Hudson River Valley Greenway has awarded the Village of New Paltz a $5,000 grant for improvements to the Millbrook Preserve. Mayor Tim Rogers announced the grant on Wednesday, Jan. 13 during a Village board meeting.
The grant will fund improvements related to access of the Millbrook Preserve at North Manheim Street. Construction began in December 2015, and is expected to finish in December 2017.
The village originally applied for an $11,000 grant from Greenway. The $5,000 grant is closer in value to a modified award the village suggested, and will go towards one of the Preserve’s several trailheads.
The grant from Greenway comes at a time when the village is seeking funds from a variety of sources. The village had applied for a $200,000 grant from the New York office of Parks, Recreation and Historic Preservation, but did not receive the award, said Mayor Rogers during the village board meeting.
In an effort to continue raising money, the village has selected Peter Bienstock to lead a fundraising campaign that is expected to run the remainder of the year.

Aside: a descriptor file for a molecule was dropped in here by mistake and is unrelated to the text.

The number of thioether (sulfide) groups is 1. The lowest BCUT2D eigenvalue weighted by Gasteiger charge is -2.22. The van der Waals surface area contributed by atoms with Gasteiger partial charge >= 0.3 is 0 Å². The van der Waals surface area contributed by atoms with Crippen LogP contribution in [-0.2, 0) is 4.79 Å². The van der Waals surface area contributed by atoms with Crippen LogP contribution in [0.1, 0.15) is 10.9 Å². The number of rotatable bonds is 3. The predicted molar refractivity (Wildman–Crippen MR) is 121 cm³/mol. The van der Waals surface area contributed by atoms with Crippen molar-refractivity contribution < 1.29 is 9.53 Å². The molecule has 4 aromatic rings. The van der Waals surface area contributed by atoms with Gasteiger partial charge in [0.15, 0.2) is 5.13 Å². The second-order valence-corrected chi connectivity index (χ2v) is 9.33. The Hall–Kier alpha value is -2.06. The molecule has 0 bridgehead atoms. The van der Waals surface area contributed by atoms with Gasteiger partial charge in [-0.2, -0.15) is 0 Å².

Bienstock is a resident of Princeton, New Jersey and Martha’s Vineyard, Massachusetts. He currently fulfills various roles in the Open Space Institute, Storm King Art Center, Huguenot Historical Society and others.
Bienstock is also the former property owner of land that now belongs to the Millbrook Preserve. Forty years ago Bienstock, purchased the property from the Bank of North America that acquired the land through a foreclosure. Ninety of the 150 acres Bienstock purchased were sold to the Woodland Pond retirement community.
Working alongside Bienstock is the group Friends of Millbrook Preserve. The group’s director, New Paltz Town Board Councilwoman Julie Seyfert Lillis, says the first item on their agenda is to draw up a budget of $200,000-$250,000.
The funds are likely to go towards signage, parking lots, trailheads and a nature classroom housed in a cabin. The Mohonk Preserve has already granted $2,000 for items such as magnifying glasses and dip nets. Bienstock is confident his campaign will raise the necessary funds, but recognizes the donor fatigue that hinder fundraising. In addition to monetary donations, he hopes families and contractors will give their time and resources to complete the project. A not-for-profit in the Hudson Valley has already agreed to provide signage for the preserve, Bienstock said.
Half of the money raised will be placed in an endowment for a preserve curator. This individual would be knowledgeable of animals and plants, and would take responsibility for the maintenance of the preserve.
Bienstock’s enthusiasm for the preserve is justified. It will offer New Paltz residents greater access to a natural preserve that is a short walk from Main Street.
Furthermore, Bienstock hopes to structure the campaign so the preserve will be financially self-sufficient. The result: residents won’t be charged for admission, nor will tax money be used for preserve maintenance.